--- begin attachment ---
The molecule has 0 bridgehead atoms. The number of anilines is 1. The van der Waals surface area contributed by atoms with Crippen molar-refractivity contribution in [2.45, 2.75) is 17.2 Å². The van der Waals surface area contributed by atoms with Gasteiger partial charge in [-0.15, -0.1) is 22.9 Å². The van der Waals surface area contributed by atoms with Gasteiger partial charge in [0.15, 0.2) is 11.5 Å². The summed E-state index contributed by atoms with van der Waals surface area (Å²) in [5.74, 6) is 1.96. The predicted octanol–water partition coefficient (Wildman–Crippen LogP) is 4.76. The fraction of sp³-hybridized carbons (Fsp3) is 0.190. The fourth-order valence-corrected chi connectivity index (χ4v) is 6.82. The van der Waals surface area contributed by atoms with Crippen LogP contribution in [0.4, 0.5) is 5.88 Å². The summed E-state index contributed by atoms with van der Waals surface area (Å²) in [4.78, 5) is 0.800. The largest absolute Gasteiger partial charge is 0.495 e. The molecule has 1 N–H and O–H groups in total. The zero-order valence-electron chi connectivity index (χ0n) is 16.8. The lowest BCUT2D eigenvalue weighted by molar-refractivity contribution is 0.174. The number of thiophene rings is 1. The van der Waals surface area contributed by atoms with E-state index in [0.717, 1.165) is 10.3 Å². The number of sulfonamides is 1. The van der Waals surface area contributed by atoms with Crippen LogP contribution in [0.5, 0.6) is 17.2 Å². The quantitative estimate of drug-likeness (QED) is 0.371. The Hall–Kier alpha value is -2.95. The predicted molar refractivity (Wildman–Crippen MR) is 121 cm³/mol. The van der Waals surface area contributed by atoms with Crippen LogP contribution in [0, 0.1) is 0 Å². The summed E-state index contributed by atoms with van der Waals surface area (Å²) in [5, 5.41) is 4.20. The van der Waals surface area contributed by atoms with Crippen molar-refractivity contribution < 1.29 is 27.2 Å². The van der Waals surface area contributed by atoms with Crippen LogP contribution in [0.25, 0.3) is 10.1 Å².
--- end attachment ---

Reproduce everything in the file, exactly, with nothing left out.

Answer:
The molecule has 0 bridgehead atoms. The number of anilines is 1. The van der Waals surface area contributed by atoms with Crippen molar-refractivity contribution in [2.45, 2.75) is 17.2 Å². The van der Waals surface area contributed by atoms with Gasteiger partial charge in [-0.15, -0.1) is 22.9 Å². The van der Waals surface area contributed by atoms with Gasteiger partial charge in [0.15, 0.2) is 11.5 Å². The summed E-state index contributed by atoms with van der Waals surface area (Å²) in [5.74, 6) is 1.96. The predicted octanol–water partition coefficient (Wildman–Crippen LogP) is 4.76. The fraction of sp³-hybridized carbons (Fsp3) is 0.190. The fourth-order valence-corrected chi connectivity index (χ4v) is 6.82. The van der Waals surface area contributed by atoms with Crippen LogP contribution in [0.4, 0.5) is 5.88 Å². The summed E-state index contributed by atoms with van der Waals surface area (Å²) in [4.78, 5) is 0.800. The largest absolute Gasteiger partial charge is 0.495 e. The molecule has 1 N–H and O–H groups in total. The zero-order valence-electron chi connectivity index (χ0n) is 16.8. The lowest BCUT2D eigenvalue weighted by molar-refractivity contribution is 0.174. The number of thiophene rings is 1. The van der Waals surface area contributed by atoms with E-state index in [0.717, 1.165) is 10.3 Å². The number of sulfonamides is 1. The van der Waals surface area contributed by atoms with Crippen LogP contribution in [0.5, 0.6) is 17.2 Å². The quantitative estimate of drug-likeness (QED) is 0.371. The Hall–Kier alpha value is -2.95. The predicted molar refractivity (Wildman–Crippen MR) is 121 cm³/mol. The van der Waals surface area contributed by atoms with Crippen LogP contribution in [0, 0.1) is 0 Å². The summed E-state index contributed by atoms with van der Waals surface area (Å²) in [5, 5.41) is 4.20. The van der Waals surface area contributed by atoms with Crippen molar-refractivity contribution < 1.29 is 27.2 Å². The van der Waals surface area contributed by atoms with Crippen LogP contribution in [0.25, 0.3) is 10.1 Å².